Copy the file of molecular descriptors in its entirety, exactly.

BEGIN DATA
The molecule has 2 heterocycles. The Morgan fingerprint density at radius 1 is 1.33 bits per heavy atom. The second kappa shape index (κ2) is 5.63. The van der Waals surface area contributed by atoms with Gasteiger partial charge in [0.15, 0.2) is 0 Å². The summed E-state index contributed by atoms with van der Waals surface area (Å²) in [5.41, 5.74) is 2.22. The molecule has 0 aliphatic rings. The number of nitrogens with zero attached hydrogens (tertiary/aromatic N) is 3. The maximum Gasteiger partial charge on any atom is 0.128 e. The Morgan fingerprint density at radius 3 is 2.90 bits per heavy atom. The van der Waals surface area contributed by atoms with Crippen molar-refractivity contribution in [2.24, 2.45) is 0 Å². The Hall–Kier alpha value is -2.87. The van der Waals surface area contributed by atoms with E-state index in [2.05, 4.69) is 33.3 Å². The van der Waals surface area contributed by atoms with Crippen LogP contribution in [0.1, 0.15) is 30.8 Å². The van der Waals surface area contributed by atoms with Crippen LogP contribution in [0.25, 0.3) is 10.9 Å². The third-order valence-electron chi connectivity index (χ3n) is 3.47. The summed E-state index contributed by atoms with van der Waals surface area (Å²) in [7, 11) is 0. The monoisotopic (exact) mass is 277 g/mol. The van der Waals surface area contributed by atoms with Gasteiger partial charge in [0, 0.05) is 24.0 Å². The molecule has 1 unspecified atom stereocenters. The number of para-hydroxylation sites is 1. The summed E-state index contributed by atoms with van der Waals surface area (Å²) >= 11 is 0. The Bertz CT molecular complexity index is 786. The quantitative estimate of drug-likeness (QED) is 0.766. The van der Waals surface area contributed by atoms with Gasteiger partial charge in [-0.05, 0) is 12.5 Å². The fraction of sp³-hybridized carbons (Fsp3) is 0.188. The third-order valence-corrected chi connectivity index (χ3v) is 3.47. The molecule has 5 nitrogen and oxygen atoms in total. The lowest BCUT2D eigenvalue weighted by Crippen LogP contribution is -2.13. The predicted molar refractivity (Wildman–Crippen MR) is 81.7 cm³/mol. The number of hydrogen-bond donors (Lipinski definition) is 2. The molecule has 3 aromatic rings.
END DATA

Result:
The molecule has 2 heterocycles. The Morgan fingerprint density at radius 1 is 1.33 bits per heavy atom. The second kappa shape index (κ2) is 5.63. The van der Waals surface area contributed by atoms with Gasteiger partial charge in [0.15, 0.2) is 0 Å². The summed E-state index contributed by atoms with van der Waals surface area (Å²) in [5.41, 5.74) is 2.22. The molecule has 0 aliphatic rings. The number of nitrogens with zero attached hydrogens (tertiary/aromatic N) is 3. The maximum Gasteiger partial charge on any atom is 0.128 e. The Morgan fingerprint density at radius 3 is 2.90 bits per heavy atom. The van der Waals surface area contributed by atoms with Crippen molar-refractivity contribution in [2.24, 2.45) is 0 Å². The Hall–Kier alpha value is -2.87. The van der Waals surface area contributed by atoms with E-state index in [2.05, 4.69) is 33.3 Å². The van der Waals surface area contributed by atoms with Crippen LogP contribution in [0.1, 0.15) is 30.8 Å². The van der Waals surface area contributed by atoms with Crippen LogP contribution in [0.25, 0.3) is 10.9 Å². The third-order valence-electron chi connectivity index (χ3n) is 3.47. The summed E-state index contributed by atoms with van der Waals surface area (Å²) in [7, 11) is 0. The monoisotopic (exact) mass is 277 g/mol. The van der Waals surface area contributed by atoms with Gasteiger partial charge in [0, 0.05) is 24.0 Å². The molecule has 1 unspecified atom stereocenters. The number of para-hydroxylation sites is 1. The summed E-state index contributed by atoms with van der Waals surface area (Å²) >= 11 is 0. The Bertz CT molecular complexity index is 786. The quantitative estimate of drug-likeness (QED) is 0.766. The van der Waals surface area contributed by atoms with Gasteiger partial charge in [-0.05, 0) is 12.5 Å². The fraction of sp³-hybridized carbons (Fsp3) is 0.188. The third-order valence-corrected chi connectivity index (χ3v) is 3.47. The molecule has 5 nitrogen and oxygen atoms in total. The lowest BCUT2D eigenvalue weighted by Crippen LogP contribution is -2.13. The predicted molar refractivity (Wildman–Crippen MR) is 81.7 cm³/mol. The number of hydrogen-bond donors (Lipinski definition) is 2. The molecule has 3 aromatic rings.